You either roast, fry or boil them. But mice or rats are still a peculiar delicacy among some tribes in the Mijikenda community.
The delicacy, commonly known as kadzora, continues to gain prominence in the Coast region, with tourists warming up to the food.
Fred Katana, a farmer who hawks roasted rats, knows too well how the delicacy is loved by not only the Giriama, Kauma and Chonyi community in Malindi town, but also visitors thronging the tourism hub.
Mr Katana, 42, ekes out a living by hawking roasted rats in Malindi.
“For decades, kadzora dominated our tables. It was once a highly treasured delicacy among the Mijikenda community but modernisation destroyed our culture. We are happy that it is now making its way back into the towns loved by both local and international tourists,” he said.
Mr Katana and his brother said they usually carry roasted rats in a bucket and sell them in the streets of Malindi, in people’s homes and mnazi (coconut) drinking dens, known as ‘mangweni’.
“Each skewer has four roasted rats and goes for Sh50,” he said, adding, “In a day we sell about 60 to 70 roasted rats, which earn us about Sh750 to Sh800.”
Katana clarified that kadzora are different from the house rats, which are inedible.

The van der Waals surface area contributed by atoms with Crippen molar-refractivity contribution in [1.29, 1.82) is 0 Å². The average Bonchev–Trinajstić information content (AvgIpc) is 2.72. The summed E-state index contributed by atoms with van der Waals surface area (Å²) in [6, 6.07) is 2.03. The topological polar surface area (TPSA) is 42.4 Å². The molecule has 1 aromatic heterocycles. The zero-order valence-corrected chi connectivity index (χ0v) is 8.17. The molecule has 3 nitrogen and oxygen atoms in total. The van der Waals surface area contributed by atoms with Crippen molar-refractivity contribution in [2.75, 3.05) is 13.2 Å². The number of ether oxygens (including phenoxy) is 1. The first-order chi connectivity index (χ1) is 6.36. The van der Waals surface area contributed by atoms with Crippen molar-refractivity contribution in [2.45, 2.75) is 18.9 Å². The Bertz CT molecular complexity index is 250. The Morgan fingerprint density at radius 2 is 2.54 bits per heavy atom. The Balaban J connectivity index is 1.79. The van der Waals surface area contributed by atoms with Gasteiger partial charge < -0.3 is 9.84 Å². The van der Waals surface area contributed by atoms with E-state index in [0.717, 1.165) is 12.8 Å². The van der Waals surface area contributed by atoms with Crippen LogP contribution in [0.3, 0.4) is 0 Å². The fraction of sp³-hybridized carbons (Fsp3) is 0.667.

But catching the rodents is an uphill task.
“We use local traps and food to trap them. Preparing them does not need slaughtering and skinning. We remove the intestines before the rat is roasted whole. A rat’s skin is peeled off during roasting,” he said, adding that the intestines too are edible.
“The best time to get the best rats is during the harvest season. A trap can catch either one or up to five Kadzora at a time,” Mr Katana said.
When the Nation visited one of the mnazi dens at Cossovo in Malindi, locals were busy drinking palm wine, also known as ‘Kilalo’ as they feasted on roasted Kadzora.
Mr Elvis Thoya, a resident, said he has been enjoying the food since his childhood and cited benefits such as improving sex life.
A medic, Dr Lewis Tinga, said kadzora is a delicacy among coastal communities, but warned that house rats are unhealthy.
Ms Martina Adega, a nutritionist, said the delicacy is healthy.
“They have proteins. We also have people eating frogs and it is healthy. Those found at home are not edible as they feed on sewerage and dirt. Eating kadzora is a cultural thing that should be revived,” Ms Adega said.
When asked whether he can trap rats in the house and eat them, Mr Thoya refuted saying kadzora is a special rat only found in the forest.
“Kadzora is a rodent, a unique breed from the rats but they are different from those found at home. There is no known harm known in eating them, for ages people have been eating kadzora. Those found at home are vectors, they carry a lot of viruses that are dangerous to the body,” Dr Tinga said.
“As a Giriama I have eaten kadzora. But the trend is diminishing. People should be careful and sell the right kadzora, those found in the wilderness and live in holes that must be dug are the best and healthy,” the medic said.